Rubbing alcohol serves a variety of useful functions around the house. You can use it as a disinfectant, to eliminate unpleasant smells and to clean earring posts. Its strong odor, however, tends to linger both in the air and on anything you use it on. Inhaling too much rubbing alcohol can cause headaches, dizziness and other unpleasant effects. The best strategy for removing rubbing alcohol odors depends partially on the item you've used rubbing alcohol on, but there are effective strategies for eliminating the smell.
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Removing Rubbing Alcohol
The first step in eliminating rubbing alcohol's odor requires removing any excess rubbing alcohol from upholstery, counter tops and other locations. The disinfectant and deodorant properties of rubbing alcohol do not require that it remain present on the item. To remove rubbing alcohol from nonporous surfaces, rinse with water or swipe with a damp washcloth. If rubbing alcohol is on upholstery, use a paper towel to absorb any excess rubbing alcohol, then wipe with a damp washcloth.
The smell of rubbing alcohol frequently lingers in the air even after all traces of the chemical are gone. Open the doors to all of the rooms in your home. This allows the smell to disperse and become less potent. Open a window to increase ventilation and use a fan to speed up the removal of the smell.
The odor of rubbing alcohol frequently dissipates after it dries. If the smell lingers even after ventilating your home and removing excess alcohol, masking the smell can be effective. Odor removal sprays, which are readily available at most drugstores and supermarkets, can effectively mask the smell of rubbing alcohol until it goes away on its own. Avoid using perfumes and air fresheners, which can actually increase the unpleasant smell.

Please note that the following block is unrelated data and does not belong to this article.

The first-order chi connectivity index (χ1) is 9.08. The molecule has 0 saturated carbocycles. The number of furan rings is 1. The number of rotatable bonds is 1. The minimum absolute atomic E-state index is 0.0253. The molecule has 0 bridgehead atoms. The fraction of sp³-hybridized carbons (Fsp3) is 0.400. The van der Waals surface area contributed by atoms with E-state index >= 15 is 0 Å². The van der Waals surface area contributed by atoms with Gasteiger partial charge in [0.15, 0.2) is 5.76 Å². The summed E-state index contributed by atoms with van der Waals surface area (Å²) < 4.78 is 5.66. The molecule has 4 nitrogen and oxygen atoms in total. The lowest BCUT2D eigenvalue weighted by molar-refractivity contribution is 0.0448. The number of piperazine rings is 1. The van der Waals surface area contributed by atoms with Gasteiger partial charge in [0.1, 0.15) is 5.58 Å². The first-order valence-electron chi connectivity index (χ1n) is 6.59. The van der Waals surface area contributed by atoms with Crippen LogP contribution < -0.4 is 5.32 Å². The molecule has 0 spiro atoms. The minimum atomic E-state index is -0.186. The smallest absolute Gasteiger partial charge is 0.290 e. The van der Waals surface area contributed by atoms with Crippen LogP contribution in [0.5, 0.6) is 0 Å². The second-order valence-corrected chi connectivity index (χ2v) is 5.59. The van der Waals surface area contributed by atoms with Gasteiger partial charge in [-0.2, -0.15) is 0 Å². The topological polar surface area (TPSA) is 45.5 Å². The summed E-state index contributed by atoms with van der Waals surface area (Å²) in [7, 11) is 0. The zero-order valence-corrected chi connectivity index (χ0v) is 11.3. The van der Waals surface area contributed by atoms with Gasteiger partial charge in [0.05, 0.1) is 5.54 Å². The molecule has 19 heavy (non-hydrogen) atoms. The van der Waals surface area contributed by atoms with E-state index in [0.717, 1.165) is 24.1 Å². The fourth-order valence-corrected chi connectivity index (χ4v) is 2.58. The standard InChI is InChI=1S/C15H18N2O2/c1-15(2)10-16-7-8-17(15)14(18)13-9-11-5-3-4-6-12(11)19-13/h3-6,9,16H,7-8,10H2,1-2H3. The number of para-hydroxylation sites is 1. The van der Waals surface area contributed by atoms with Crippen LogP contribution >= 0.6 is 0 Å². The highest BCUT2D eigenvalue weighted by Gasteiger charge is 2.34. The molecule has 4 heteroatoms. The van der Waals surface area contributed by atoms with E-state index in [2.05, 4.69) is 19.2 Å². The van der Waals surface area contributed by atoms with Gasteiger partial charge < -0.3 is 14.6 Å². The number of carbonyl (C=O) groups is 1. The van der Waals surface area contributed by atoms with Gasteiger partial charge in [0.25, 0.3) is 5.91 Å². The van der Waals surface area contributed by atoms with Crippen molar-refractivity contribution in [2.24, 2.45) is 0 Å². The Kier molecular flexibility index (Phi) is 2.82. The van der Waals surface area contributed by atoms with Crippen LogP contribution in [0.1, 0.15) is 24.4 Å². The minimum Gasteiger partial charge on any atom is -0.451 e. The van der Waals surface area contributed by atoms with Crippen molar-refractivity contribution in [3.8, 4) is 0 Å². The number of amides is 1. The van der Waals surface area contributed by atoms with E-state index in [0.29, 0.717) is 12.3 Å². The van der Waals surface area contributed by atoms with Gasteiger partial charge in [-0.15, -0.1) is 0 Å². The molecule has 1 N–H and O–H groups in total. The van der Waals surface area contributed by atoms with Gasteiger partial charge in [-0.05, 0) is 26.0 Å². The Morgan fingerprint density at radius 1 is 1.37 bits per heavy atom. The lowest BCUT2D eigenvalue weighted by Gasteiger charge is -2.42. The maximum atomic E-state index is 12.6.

Never place clothes stained with rubbing alcohol in the washing machine. Instead, hand wash the clothes until any lingering smell of rubbing alcohol is gone. Doing otherwise may create a fire hazard. Also, avoid wearing clothes stained with rubbing alcohol. Be cautious about lighting matches or starting a fire in your fireplace while the smell lingers. Rubbing alcohol is mildly flammable and can start a fire if an area is thoroughly saturated with it.
Brenna Davis is a professional writer who covers parenting, pets, health and legal topics. Her articles have appeared in a variety of newspapers and magazines as well as on websites. She is a court-appointed special advocate and is certified in crisis counseling and child and infant nutrition. She holds degrees in developmental psychology and philosophy from Georgia State University.